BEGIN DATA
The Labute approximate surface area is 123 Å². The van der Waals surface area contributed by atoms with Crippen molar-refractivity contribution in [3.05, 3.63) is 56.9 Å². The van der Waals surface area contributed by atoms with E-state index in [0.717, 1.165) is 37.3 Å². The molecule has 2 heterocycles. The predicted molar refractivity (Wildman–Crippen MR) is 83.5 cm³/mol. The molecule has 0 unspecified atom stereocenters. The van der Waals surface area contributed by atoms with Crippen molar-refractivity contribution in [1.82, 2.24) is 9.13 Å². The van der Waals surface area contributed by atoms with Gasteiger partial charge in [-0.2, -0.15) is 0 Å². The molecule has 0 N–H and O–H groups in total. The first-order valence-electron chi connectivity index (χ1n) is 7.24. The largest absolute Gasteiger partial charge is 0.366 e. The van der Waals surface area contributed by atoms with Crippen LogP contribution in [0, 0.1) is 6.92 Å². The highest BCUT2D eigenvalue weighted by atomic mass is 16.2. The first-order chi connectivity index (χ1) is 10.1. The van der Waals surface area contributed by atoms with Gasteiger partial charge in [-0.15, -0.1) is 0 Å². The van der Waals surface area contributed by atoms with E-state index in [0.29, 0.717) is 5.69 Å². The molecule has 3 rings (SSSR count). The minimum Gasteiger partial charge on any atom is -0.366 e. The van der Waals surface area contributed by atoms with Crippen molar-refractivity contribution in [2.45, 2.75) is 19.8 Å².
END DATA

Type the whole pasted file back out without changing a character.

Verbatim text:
The Labute approximate surface area is 123 Å². The van der Waals surface area contributed by atoms with Crippen molar-refractivity contribution in [3.05, 3.63) is 56.9 Å². The van der Waals surface area contributed by atoms with E-state index in [0.717, 1.165) is 37.3 Å². The molecule has 2 heterocycles. The predicted molar refractivity (Wildman–Crippen MR) is 83.5 cm³/mol. The molecule has 0 unspecified atom stereocenters. The van der Waals surface area contributed by atoms with Crippen molar-refractivity contribution in [1.82, 2.24) is 9.13 Å². The van der Waals surface area contributed by atoms with Gasteiger partial charge in [-0.2, -0.15) is 0 Å². The molecule has 0 N–H and O–H groups in total. The first-order valence-electron chi connectivity index (χ1n) is 7.24. The largest absolute Gasteiger partial charge is 0.366 e. The van der Waals surface area contributed by atoms with Crippen LogP contribution in [0, 0.1) is 6.92 Å². The highest BCUT2D eigenvalue weighted by atomic mass is 16.2. The first-order chi connectivity index (χ1) is 10.1. The van der Waals surface area contributed by atoms with Gasteiger partial charge in [-0.15, -0.1) is 0 Å². The van der Waals surface area contributed by atoms with E-state index in [0.29, 0.717) is 5.69 Å². The molecule has 3 rings (SSSR count). The minimum Gasteiger partial charge on any atom is -0.366 e. The van der Waals surface area contributed by atoms with Crippen molar-refractivity contribution in [2.45, 2.75) is 19.8 Å².